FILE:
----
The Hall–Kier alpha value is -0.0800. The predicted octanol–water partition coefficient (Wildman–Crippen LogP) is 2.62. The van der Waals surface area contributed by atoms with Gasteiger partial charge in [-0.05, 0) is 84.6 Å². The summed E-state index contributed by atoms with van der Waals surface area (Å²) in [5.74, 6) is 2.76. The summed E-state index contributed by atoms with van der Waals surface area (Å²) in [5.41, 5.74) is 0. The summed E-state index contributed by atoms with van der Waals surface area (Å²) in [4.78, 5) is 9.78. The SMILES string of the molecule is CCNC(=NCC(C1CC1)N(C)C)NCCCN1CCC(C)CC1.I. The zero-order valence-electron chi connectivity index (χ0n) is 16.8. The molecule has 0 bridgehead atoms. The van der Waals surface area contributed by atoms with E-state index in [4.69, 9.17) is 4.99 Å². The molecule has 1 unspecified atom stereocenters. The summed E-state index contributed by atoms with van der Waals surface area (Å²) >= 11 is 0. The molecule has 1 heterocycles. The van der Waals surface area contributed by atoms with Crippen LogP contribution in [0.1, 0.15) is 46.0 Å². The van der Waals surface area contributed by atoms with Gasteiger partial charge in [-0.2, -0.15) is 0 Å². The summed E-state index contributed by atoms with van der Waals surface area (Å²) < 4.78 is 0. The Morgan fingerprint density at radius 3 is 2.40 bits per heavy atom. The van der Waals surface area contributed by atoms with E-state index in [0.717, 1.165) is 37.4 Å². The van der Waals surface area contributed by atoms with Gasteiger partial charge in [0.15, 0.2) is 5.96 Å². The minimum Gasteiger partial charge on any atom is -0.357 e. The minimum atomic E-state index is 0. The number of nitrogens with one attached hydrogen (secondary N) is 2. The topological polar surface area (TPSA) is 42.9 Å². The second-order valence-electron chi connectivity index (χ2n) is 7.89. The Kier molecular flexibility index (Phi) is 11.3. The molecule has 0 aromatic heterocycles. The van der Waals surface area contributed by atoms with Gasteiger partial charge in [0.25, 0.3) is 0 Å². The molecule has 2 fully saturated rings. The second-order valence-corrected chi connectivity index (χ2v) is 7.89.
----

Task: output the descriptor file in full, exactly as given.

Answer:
The Hall–Kier alpha value is -0.0800. The predicted octanol–water partition coefficient (Wildman–Crippen LogP) is 2.62. The van der Waals surface area contributed by atoms with Gasteiger partial charge in [-0.05, 0) is 84.6 Å². The summed E-state index contributed by atoms with van der Waals surface area (Å²) in [5.74, 6) is 2.76. The summed E-state index contributed by atoms with van der Waals surface area (Å²) in [5.41, 5.74) is 0. The summed E-state index contributed by atoms with van der Waals surface area (Å²) in [4.78, 5) is 9.78. The SMILES string of the molecule is CCNC(=NCC(C1CC1)N(C)C)NCCCN1CCC(C)CC1.I. The zero-order valence-electron chi connectivity index (χ0n) is 16.8. The molecule has 0 bridgehead atoms. The van der Waals surface area contributed by atoms with E-state index in [4.69, 9.17) is 4.99 Å². The molecule has 1 unspecified atom stereocenters. The summed E-state index contributed by atoms with van der Waals surface area (Å²) >= 11 is 0. The molecule has 1 heterocycles. The van der Waals surface area contributed by atoms with Crippen LogP contribution in [0.1, 0.15) is 46.0 Å². The van der Waals surface area contributed by atoms with Gasteiger partial charge in [-0.2, -0.15) is 0 Å². The summed E-state index contributed by atoms with van der Waals surface area (Å²) < 4.78 is 0. The Morgan fingerprint density at radius 3 is 2.40 bits per heavy atom. The van der Waals surface area contributed by atoms with E-state index in [0.717, 1.165) is 37.4 Å². The van der Waals surface area contributed by atoms with Gasteiger partial charge in [0.15, 0.2) is 5.96 Å². The minimum Gasteiger partial charge on any atom is -0.357 e. The minimum atomic E-state index is 0. The number of nitrogens with one attached hydrogen (secondary N) is 2. The topological polar surface area (TPSA) is 42.9 Å². The second-order valence-electron chi connectivity index (χ2n) is 7.89. The Kier molecular flexibility index (Phi) is 11.3. The molecule has 0 aromatic heterocycles. The van der Waals surface area contributed by atoms with Gasteiger partial charge in [0.25, 0.3) is 0 Å². The molecule has 2 fully saturated rings. The second-order valence-corrected chi connectivity index (χ2v) is 7.89.